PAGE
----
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Betty Orlemann

The daughter of an editor, Betty Kerr Orlemann grew up in a house filled with books, but tried her hand at a variety of other things before she settled down to writing. She studied music in college with an emphasis on voice, then switched to history. Some of her other pursuits along the way include ballroom dance instructor, manager of a hospital’s EKG department, actress and antique dealer. She was the first woman president of the Greater Glenside Chamber of Commerce and founder of the Friends of the Delaware Canal, where she still serves on the Advisory Board. In addition to her fiction, she writes for several local newspapers in Bucks and Montgomery Counties. In short, she’s “done it all” and done it while raising an active, involved family. The protagonist of her mystery series, which is set in Upper Bucks County, is Hattie Farwell, a feisty 80-year-old who embodies Betty’s belief that today’s seniors are strong people with strong beliefs and something of value to say.

Mission Murder, the first book in Betty’s Hattie Farwell series, won the prestigious silver metal in the 2009 IPPY (Independent Publisher Book Awards) awards for Best Mid-Atlantic Regional Fiction

Betty’s website is http://www.bettyorlemann.com

SANDY CODY: What prompted you to become a writer?

BETTY ORLEMANN: I’ve loved books all of my life. My mother was a book editor for the Winston Publishing Co. in Philadelphia and I absorbed her enthusiasm for reading and writing. As a matter of fact, I wrote my first book when I was four and one-half years old! Its name was Twinkletoes, the Faerie. I don’t remember much about it.

CODY: What part of writing do you find most satisfying?

ORLEMANN: Thinking up something that I just have to tell someone.

CODY: What part do you find most difficult?

ORLEMANN: Staring at the blank screen of my computer and not coming up with an idea!

CODY: What comes first to you? Characters? Story? Setting?

ORLEMANN: The setting. However, the others follow closely behind.

CODY: Tell us about your Hattie Farwell series.

ORLEMANN: Hattie first appeared in Stalker in the Woods (soon to be released), the first book I wrote. It takes place in a new home in Plumstead Township, Bucks County; the protagonist is a young woman who is pursued by a vicious killer. Her two little girls disappear during a snowstorm. Their mother goes in search of them and finds them in an old farmhouse down a long dirt lane. The owner of the home has taken them in out of the storm and is trying to find their mother’s phone number. She has bundled the children up against the cold and given them hot chocolate. Her huge hybrid wolf-Irish wolfhound named “Wolf” befriends the little girls. But guess who the old woman is–that’s how I met Hattie. Of course, she becomes a major part of the story and helps (along with Wolf) catch the killer. I never planned Hattie, but she became the protagonist of Mission Murder, my first published novel, and the star of the subsequent books in the series. I am now writing the eighth book.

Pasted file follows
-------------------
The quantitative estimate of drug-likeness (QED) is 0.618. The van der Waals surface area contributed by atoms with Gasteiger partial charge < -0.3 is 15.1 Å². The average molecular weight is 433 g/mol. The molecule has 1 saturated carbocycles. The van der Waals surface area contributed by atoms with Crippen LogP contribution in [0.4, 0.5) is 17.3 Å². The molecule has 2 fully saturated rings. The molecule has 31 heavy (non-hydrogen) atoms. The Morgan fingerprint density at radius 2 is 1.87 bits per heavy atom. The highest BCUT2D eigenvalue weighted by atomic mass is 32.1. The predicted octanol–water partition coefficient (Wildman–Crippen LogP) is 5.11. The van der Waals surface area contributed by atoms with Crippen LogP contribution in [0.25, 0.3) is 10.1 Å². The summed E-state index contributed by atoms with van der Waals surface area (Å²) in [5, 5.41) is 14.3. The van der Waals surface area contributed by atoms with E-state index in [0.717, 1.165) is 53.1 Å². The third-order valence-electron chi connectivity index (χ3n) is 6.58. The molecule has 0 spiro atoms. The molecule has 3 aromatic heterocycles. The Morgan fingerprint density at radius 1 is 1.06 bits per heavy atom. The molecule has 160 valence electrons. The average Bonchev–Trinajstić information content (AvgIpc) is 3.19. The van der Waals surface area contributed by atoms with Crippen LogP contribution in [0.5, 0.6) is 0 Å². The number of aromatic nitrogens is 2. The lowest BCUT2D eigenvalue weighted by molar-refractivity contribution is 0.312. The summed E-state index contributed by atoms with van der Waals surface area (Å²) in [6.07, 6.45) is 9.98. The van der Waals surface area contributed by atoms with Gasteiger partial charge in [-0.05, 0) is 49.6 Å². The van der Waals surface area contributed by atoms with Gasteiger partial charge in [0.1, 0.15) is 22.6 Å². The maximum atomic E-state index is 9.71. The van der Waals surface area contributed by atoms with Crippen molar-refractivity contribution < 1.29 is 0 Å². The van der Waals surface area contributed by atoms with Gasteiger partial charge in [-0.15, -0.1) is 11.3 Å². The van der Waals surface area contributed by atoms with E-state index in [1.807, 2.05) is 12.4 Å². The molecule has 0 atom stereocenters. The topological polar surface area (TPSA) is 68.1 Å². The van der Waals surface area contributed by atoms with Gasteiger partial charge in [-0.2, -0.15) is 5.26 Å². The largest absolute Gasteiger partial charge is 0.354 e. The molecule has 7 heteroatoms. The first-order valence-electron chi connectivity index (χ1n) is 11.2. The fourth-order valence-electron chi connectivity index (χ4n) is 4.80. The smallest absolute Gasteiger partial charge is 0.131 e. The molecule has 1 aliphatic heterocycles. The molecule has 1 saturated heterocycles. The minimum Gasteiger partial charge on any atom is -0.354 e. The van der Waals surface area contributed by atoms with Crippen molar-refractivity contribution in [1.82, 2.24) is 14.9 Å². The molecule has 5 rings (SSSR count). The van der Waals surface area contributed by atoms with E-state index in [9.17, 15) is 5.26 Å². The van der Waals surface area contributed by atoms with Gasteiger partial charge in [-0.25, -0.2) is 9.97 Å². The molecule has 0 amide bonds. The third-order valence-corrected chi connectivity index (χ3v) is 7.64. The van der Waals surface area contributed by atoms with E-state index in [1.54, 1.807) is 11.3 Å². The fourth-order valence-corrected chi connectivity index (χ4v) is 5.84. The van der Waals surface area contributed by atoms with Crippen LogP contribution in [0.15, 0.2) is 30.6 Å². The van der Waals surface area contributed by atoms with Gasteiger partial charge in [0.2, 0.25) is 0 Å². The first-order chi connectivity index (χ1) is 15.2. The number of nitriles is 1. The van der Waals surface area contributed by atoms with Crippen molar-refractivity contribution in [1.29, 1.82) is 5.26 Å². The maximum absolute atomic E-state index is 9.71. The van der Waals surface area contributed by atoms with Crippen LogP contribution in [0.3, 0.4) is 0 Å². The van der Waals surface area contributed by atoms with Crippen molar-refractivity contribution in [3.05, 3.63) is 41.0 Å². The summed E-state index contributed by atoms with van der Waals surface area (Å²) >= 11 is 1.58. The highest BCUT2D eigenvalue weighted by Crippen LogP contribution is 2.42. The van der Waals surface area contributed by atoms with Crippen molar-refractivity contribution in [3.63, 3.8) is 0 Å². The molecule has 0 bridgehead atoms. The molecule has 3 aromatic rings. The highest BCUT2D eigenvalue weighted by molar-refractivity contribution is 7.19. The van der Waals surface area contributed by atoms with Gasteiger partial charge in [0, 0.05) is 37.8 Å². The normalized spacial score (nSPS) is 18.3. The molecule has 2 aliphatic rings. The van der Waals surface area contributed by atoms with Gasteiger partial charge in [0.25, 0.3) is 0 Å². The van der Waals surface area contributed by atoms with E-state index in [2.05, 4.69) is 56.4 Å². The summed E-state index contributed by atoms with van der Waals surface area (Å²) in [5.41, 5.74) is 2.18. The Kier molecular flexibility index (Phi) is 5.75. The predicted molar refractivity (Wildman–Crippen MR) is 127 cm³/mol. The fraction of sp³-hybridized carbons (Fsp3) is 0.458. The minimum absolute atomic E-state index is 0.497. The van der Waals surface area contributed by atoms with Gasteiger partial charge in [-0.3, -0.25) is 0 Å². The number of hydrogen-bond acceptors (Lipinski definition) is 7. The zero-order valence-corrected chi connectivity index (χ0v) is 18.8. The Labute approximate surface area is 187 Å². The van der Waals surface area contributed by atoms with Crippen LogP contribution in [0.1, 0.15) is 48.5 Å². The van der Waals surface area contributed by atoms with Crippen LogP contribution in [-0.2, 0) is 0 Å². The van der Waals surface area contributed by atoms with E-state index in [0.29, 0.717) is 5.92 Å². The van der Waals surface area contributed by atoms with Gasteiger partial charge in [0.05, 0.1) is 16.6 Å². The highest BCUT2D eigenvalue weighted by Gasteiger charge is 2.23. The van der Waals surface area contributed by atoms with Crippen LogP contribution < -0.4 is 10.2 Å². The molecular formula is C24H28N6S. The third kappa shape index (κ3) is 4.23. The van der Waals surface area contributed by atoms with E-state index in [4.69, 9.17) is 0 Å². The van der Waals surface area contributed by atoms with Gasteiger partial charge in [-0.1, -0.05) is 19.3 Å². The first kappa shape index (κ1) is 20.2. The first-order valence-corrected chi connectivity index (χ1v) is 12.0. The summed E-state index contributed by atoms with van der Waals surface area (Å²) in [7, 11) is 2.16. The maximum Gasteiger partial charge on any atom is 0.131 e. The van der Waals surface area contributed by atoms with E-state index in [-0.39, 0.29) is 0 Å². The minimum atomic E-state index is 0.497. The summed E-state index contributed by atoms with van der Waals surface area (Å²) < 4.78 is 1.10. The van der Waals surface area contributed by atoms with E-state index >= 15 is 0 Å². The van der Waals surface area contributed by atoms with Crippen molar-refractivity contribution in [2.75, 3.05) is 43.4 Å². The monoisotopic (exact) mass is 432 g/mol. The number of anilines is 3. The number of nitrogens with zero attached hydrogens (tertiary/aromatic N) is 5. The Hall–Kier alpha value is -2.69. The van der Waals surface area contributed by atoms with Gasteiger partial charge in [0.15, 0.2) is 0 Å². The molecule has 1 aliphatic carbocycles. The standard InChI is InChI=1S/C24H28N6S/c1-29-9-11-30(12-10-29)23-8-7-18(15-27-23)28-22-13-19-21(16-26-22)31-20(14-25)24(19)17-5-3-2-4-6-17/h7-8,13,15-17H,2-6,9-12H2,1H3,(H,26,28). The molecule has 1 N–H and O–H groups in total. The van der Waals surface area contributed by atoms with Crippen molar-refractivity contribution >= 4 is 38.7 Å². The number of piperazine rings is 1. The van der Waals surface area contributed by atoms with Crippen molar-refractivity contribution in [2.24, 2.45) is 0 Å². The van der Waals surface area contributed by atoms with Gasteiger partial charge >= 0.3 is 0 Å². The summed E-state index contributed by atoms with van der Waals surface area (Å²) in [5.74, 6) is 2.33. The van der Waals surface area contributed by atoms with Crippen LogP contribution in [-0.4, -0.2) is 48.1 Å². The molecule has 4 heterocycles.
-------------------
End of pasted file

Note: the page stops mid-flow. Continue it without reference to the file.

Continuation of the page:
CODY: What other projects are in the works?

ORLEMANN: Actually, I am doing some magazine writing for Bucks County Town and Country Living. The spring edition carried my cover story about Scottish Deerhounds. They resemble Wolf a great deal. For the fall edition I have just finished a story about an Upper Bucks dog trainer. I am also freelance writing for the Bucks County Herald.

CODY: What other authors do you especially admire?

ORLEMANN: Agatha Christie (my favorite) but there are so many more I don’t have room to list them all. You are one of them, Sandy.

(Interviewer’s note: I suppose modesty and good taste would say that I should delete that last sentence, but vanity says, “leave it in”. Besides, who am I to edit another writer?)

CODY: Do you have a set schedule for writing or do you squeeze it in whenever you can?

ORLEMANN: When I am on a roll, I discipline myself to rise early and take a two-mile walk every day. I also exercise every Monday, Wednesday and Friday with a tape for an hour in the morning. I hope for a smarter brain as a consequence. After breakfast I settle down at my computer and write–sometimes all day.

CODY: Tell us something about the work you’ve done as founder of the Friends of the Delaware Canal.

ORLEMANN: That’s not really possible. There are so many things.

CODY: What are you involved in when you are not writing?

ORLEMANN: Church (St. Luke’s United Church of Christ in Ottsville). I am a deacon on the Consistory. I sing (if you can call it that) in the choir, am on the Mission Committee, with which I go to help the homeless in Philadelphia one Saturday a month. I make candy twice a year as a fundraiser and also help with the Rummage Sale twice a year. I’m a member of the Red Hat Society and Sisters in Crime. I read a lot.

CODY: What refreshes you creatively?

ORLEMANN: Almost everything. I travel some.

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